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      OT APPROVED, 365MC637, FAROOQ, EVRi, 12.07.23 (BRENT) - J v4.pdf
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Dismissed with the sale of employers business


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My partner has worked for 7 years in a cafe (between 3 and 5 days a week) he has no written contract etc. He was informed last year the business was for sale - two weeks ago his employer asked him what his plans for the future were when the sale was completed on 24 Feb (this was first time he had been advised of the date of the transfer of ownership). He telephoned the new owners and was advised that "she wanted a clean sweep and intended to keep on none of the present staff"). As of tomorrow he is out of work! Can you offer any advice.

 

Thanks in anticipation.

PETER RABBIT V BARCLAYS Settled in Full 05 March 2007

 

 

 

 

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He should claim unfair dismissal without delay. This would appear to be a breach of The Transfer of Undertakings (Protection of Employment) Regulations 2006.

 

Dismissals for which the sole or principal reason is the transfer itself, or a reason connected with the transfer that is not for an economic, technical or organisational reason are regarded as automatically unfair under unfair dismissal legislation.

iGroup (GE Money) - AoS Filed late, defence late, amended defence also late despite extra time requested and granted.

Vanquis - Claim issued, no AoS or Defence received

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Thanks for the quick response. I agree. I have been reading up on the web and I am sure you are correct.

 

I am however unsure what he should do next - I think he should write to the new owners seeking confirmation that they will not be continuing with his employment and asking a) for the reason why and b) if he is being made redundant - is this correct?

PETER RABBIT V BARCLAYS Settled in Full 05 March 2007

 

 

 

 

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Simple advice. Phone ACAS on 08457 47 47 47. As far as I am aware the new owner simply cannot do this. Providing that your partner is an 'employee' (ie has regular hours which he is expected to work and receives wageslips with tax and NI deducted, then the new owner is obliged to keep him on under exactly the same terms. The issue of a written contract is irrelevant particularly where he has been working under the same conditions for so long. TUPE regulations (Transfer of Undertakings and Protection of Employment) are absolutely clear:-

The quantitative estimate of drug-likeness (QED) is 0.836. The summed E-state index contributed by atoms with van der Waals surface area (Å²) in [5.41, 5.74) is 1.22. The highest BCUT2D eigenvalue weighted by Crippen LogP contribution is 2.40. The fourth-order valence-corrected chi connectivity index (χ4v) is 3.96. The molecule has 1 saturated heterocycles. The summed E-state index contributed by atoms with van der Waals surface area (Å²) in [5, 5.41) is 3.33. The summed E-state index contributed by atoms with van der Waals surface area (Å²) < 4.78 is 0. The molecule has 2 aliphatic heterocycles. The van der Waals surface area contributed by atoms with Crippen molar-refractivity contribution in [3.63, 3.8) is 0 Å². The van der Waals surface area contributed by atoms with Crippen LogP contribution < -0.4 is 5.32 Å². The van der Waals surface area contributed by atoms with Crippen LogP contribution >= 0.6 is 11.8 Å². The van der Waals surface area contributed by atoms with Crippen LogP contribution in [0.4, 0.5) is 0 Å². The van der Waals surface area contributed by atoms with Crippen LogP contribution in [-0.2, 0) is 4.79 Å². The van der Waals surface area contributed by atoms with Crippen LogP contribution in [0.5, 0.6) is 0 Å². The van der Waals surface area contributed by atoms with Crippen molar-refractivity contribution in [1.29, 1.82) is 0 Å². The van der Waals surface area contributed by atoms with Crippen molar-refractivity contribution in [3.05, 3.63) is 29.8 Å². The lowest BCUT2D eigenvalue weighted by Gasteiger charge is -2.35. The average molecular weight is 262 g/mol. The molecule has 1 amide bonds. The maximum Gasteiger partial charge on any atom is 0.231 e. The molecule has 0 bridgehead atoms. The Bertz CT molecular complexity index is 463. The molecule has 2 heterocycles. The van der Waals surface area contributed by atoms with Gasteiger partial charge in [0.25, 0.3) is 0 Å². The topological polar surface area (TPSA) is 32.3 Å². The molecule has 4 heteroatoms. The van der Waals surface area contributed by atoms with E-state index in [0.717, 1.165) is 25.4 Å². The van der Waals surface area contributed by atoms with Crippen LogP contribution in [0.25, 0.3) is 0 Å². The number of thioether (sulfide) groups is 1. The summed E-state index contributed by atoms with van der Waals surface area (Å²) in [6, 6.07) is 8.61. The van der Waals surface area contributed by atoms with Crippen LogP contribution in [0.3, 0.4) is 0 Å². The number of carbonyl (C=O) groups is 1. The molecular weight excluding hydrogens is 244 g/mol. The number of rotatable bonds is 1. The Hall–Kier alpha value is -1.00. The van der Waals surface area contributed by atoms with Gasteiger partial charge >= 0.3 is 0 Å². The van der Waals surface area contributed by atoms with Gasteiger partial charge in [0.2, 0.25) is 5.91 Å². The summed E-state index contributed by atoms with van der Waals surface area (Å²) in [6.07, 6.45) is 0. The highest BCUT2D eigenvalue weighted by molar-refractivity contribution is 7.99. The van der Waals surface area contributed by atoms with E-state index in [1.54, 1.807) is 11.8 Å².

TUPE applies every day to an enormous number of different business transactions and it is essential that employers of all sizes understand what employment liabilities can arise. TUPE can apply (to name but a few of many examples) when employers:

  • sell or buy part or all of a business as a going concern;
  • outsource or make a "service provision change" involving either (a) an initial transfer (e.g. where services transfer from the customer to an external contractor); (b) a subsequent transfer (e.g. where services transfer from the first external contractor to a different external contractor; and © the bringing back in-house (e.g. where services transfer from an external contractor back to the customer);
  • grant or take over a lease or licence of premises and operate the same business from those premises.

What does TUPE mean legally?

 

Employees who are employed in the undertaking which is being transferred have their employment transferred to the new employer. Employees can refuse to transfer (or "opt-out"), but depending on the circumstances of the case, they can lose valuable legal rights if they do. TUPE states that "all the transferor's rights, powers, duties and liabilities under or in connection with the transferring employees' contracts of employment are transferred to the transferee". This all-embracing concept encompasses rights under the contract of employment, statutory rights and continuity of employment and includes employees' rights to bring a claim against their employer for unfair dismissal, redundancy or discrimination, unpaid wages, bonuses or holidays and personal injury claims etc.